Doctoral candidate in Design research

Updated: 4 months ago

Open position for a doctoral candidate in DoD Design research

Aalto University is a community of bold thinkers where science and art meet technology and business. We are committed to identifying and solving grand societal challenges and building an innovative future. Aalto has six schools with nearly 11 000 students and a staff of more than 4000, of which 400 are professors. Our main campus is located in Espoo, Finland. Diversity is part of who we are, and we actively work to ensure our community’s diversity and inclusiveness. This is why we warmly encourage qualified candidates from all backgrounds to join our community. 

Department of Design (DoD) is an academic community of approximately 850 students, 70 doctoral students and 70 faculty members. The department conducts research and provides education in bachelor, master and doctoral programmes across a broad range of subjects and themes. The Department of Design is part of School of Arts, Design and Architecture (Aalto ARTS).

Department of Design invites applications for

Doctoral Candidate position funded by a donation from Kalevala Koru cultural foundation

The position is fixed-term and will be filled for the time period of 1.9.2021-30.5.2025. The contract will be done in two stages (one + 3 years). The position is for conducting full time doctoral studies and it is placed in Fashion/Textile Futures (lead by Prof. Kirsi Niinimäki) or Empirica research group (lead by Prof. Maarit Mäkelä) in the Design department.

Established in 1994 the purpose of the Kalevala Koru Cultural Foundation is to support and promote Finnish culture. The foundation, which is a joint project of the Kalevala Women’s Association and Kalevala Koru Oy, awards annual grants for preserving, developing, and researching Finnish cultural heritage.

Job description and requirements

Approach for the inquiry

The aim of this study is to build new understandings of the futures of design and materialities in the context of sustainability. Building on cultural histories, connections to the land and environment, traditions and values, craft methods, materials and their use, colours, styles and aesthetics in Finnish heritage, the investigation is contextualised by historical knowledge and how we may learn from it. The inquiry should seek to interpret these learnings through design, practice, artifacts, material explorations, futures concepts, design interpretations and reflections, as well as through academic argumentation. The researcher is expected to explore relevant local and cultural histories to bring this knowledge and related insights into the context of contemporary design, and to construct a new understanding of the role of this knowledge as part of a sustainable life. The central idea is to explore the dialogue between cultural heritage and local materialities through creative practices. The inquiry is expected to follow a research-through-design approach and it can be conducted in a mode of practice-led, practice-based or constructive design research. The research can be approached through one of the following proposed pathways, but is not limited to these.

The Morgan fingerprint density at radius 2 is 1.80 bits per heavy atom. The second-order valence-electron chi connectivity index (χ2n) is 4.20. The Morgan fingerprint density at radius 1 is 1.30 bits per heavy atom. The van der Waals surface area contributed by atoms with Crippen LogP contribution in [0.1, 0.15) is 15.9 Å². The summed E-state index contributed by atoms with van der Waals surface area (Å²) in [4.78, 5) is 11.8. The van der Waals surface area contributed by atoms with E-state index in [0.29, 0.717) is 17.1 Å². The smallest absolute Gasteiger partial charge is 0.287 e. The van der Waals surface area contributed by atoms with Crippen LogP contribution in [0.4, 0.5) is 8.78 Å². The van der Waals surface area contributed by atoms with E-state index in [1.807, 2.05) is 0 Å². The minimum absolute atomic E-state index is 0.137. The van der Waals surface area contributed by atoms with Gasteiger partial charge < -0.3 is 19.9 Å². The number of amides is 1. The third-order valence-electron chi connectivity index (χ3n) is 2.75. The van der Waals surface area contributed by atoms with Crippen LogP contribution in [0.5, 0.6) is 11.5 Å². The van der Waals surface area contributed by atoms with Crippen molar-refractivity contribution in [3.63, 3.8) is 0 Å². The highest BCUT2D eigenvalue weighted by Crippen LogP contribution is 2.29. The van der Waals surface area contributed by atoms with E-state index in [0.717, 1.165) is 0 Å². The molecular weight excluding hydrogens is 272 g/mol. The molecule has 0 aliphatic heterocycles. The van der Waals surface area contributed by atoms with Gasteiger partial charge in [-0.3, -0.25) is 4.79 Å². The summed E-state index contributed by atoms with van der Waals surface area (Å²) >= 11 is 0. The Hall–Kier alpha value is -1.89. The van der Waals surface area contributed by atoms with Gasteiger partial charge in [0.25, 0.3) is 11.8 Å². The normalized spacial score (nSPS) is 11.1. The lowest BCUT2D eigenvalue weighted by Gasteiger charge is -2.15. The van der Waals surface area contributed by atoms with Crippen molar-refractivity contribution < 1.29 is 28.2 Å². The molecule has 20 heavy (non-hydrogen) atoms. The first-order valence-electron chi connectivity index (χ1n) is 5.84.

• material or colour explorations and alternative materials or colours in the context of sustainability
  • material ethics
  • speculative design and alternative futures
  • revisiting/interpreting old craft skills and local materials
  • design interpretations in the context of fashion, textiles, bio-materials or ceramics

Theoretical background 

The research can be grounded in one of the following theoretical fields: sustainability, futures studies in combination with speculative design, biodesign or craft studies. 

Sustainability can be approached holistically or through a more narrow view into alternative materials or methods, sustainable design aesthetics (Niinimäki, 2014) or through the aspect of care (Puig de la Bellacasa, 2017), or environmental justice and ethics (Mohai, et al. 2009; Niinimäki, 2015).

Biodesign is to be understood as an expanding field ranging from design concepts, processes and outcomes inspired by nature to the emerging field of collaborating with living organisms and materials, as well as incorporating them into a wide range of disciplines (Myers, 2012).

Speculative Design is a field of design speculating about potential futures, developing scenarios and creating language, objects, services and systems to operate in these futures, as well as reflecting on how these may help us address big problems of the present day and near future. (Dunne & Raby, 2013)

Critical Design is a field of design, as well as approaches, design tools and processes that challenge existing behaviours, practices and orthodoxies and instead are interrogative, discursive and experimental. (Malpass, 2017).